When you hear the words IE 8 or any derivative, you shudder at the thought of having to hack away at nice standards compliant code to get it to work. Unfortunately in an enterprise setting, you can’t just ignore the IE users. Microsoft has in-grained themselves in the big enterprises and IE is one of those staple products that you must support.
In June 2011, I upgraded my macbook pro (MacBook Pro 13″/15″/17″ Unibody with Core 2 Duo “Penryn” and 9400M G chipset (Mid 2009): max, 8GB), with 8GB of RAM. I bought the Corsair RAM (CMSA8GX3M2A1066C7) from newegg.com
At first (running Snow Leopard OS X 10.6), it crashed every once in a while, but I figured that going to OS X Lion (10.7) would fix it. I was wrong. Lion seems to magnify all there is to these crashes. I would get the grey screen of death as well as applications randomly quitting. These issues seem to escalate as I kept updating from 10.7 to 10.7.2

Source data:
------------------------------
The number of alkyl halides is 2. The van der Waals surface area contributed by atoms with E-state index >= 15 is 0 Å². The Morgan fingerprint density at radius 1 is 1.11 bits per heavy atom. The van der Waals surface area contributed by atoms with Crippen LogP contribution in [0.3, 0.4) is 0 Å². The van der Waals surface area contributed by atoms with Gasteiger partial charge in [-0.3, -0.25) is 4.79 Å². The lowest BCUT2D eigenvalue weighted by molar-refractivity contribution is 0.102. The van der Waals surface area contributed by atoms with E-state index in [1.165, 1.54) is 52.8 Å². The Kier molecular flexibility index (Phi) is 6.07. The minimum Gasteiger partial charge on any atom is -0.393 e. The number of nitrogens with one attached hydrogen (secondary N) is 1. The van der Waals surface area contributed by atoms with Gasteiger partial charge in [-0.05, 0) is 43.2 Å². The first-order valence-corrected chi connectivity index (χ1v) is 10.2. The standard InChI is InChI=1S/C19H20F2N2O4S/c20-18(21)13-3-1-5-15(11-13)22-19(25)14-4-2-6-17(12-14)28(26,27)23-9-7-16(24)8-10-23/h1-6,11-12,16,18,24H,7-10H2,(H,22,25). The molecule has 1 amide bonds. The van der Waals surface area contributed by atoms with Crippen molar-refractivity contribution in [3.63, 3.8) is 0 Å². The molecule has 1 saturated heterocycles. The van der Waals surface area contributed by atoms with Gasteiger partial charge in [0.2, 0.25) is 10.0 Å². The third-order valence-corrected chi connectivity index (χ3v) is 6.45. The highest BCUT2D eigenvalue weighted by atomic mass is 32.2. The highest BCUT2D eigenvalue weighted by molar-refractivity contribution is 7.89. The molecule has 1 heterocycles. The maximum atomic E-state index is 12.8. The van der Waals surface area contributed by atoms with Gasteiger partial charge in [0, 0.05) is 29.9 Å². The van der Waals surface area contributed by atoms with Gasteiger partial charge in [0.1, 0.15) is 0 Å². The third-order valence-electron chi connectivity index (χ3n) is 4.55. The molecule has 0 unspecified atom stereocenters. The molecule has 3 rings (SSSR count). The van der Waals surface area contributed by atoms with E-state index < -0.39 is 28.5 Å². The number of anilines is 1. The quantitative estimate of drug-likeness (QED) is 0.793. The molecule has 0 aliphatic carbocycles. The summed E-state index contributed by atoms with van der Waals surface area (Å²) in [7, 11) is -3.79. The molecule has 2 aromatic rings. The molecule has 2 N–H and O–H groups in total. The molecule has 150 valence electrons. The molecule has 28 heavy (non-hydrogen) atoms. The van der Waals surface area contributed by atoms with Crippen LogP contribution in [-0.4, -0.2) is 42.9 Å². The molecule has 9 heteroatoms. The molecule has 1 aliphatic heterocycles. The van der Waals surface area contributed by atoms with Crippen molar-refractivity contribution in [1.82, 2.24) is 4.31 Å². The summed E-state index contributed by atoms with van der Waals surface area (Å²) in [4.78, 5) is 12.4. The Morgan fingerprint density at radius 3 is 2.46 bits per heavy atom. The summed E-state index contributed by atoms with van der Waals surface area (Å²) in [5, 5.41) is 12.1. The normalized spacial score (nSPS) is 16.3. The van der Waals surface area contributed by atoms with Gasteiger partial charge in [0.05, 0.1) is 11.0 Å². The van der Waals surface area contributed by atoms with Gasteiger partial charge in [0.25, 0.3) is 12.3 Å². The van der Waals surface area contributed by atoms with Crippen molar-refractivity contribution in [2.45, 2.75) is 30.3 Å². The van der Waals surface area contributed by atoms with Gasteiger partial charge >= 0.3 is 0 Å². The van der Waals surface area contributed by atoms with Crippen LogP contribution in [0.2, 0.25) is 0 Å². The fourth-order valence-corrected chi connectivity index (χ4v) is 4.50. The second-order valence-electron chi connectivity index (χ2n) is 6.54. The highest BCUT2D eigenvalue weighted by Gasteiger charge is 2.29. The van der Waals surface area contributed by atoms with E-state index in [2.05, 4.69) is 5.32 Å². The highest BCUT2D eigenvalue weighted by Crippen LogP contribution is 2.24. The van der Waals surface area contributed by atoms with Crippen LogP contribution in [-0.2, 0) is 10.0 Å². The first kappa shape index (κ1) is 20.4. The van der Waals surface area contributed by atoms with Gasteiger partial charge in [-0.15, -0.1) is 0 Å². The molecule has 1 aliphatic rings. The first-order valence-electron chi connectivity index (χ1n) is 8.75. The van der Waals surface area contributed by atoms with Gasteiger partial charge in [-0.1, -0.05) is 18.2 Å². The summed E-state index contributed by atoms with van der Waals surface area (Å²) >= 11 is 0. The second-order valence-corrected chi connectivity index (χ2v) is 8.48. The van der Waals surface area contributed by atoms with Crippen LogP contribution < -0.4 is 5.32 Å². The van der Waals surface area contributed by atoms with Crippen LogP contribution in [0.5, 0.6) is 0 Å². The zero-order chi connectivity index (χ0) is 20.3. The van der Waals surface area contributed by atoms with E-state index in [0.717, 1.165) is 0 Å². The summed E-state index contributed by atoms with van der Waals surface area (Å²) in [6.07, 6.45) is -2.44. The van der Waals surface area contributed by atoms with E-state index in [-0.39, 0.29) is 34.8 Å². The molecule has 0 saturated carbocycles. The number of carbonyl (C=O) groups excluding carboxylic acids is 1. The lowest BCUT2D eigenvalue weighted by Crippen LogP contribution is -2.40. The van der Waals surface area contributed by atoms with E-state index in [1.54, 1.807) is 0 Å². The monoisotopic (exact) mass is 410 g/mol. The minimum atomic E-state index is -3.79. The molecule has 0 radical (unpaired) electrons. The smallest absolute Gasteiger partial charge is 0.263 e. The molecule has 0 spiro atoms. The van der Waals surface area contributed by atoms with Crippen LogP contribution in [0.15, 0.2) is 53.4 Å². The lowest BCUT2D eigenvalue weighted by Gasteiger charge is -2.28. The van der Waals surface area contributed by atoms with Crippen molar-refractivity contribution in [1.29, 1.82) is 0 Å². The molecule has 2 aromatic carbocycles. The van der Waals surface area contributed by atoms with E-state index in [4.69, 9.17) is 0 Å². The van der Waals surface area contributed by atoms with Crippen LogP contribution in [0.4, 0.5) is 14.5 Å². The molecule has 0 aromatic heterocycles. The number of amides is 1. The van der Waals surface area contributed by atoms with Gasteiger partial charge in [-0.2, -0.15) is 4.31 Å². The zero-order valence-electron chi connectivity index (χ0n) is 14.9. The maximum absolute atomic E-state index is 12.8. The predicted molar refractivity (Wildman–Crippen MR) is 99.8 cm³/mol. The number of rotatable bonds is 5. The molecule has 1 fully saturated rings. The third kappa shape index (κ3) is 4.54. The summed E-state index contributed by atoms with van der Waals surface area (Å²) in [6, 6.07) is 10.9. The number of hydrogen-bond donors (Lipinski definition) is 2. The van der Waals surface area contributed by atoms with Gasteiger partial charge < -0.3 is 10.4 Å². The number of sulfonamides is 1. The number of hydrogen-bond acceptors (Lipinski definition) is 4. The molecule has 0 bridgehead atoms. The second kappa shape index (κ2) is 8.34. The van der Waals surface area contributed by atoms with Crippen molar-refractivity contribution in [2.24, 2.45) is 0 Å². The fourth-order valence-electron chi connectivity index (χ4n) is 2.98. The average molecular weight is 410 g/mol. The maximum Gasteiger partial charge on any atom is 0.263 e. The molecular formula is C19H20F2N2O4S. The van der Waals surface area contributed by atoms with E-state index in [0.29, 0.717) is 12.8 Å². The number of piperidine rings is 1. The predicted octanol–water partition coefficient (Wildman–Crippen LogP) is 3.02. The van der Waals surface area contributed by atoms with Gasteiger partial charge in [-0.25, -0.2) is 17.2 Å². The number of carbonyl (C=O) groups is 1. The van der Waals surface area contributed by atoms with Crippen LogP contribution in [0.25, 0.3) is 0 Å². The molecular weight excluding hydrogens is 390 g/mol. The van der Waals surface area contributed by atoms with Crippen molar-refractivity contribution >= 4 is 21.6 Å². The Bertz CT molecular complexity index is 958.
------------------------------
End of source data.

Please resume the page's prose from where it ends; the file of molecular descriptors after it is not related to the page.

As always, I thought it was the install of my Lion, as I had just updated on top of Snow Leopard, which on forums was said to be a bad practice.
Finally I got sick of my crashes and googled around and found this forum where they mentioned that it was Lion and its finicky-ness with bad memory. I had never thought that the memory would be the issue. here
So the forum member suggested running rember which is basically a os x wrapper over memtest
I started my system in single user boot mode and ran the test. Unfortunately the forum describes the wrong procedure to run the test, I’ve included it below:
- Download rember and put it on the root of your HD
- Start up in single user boot mode (hold down Command-S)
- Navigate to rember (/Rember.app/Contents/Resources)
- Execute memtest with default settings (./memtest)
After removing my 8GB RAM and reinstalling my 2GB standard RAM, it seems to become more stable.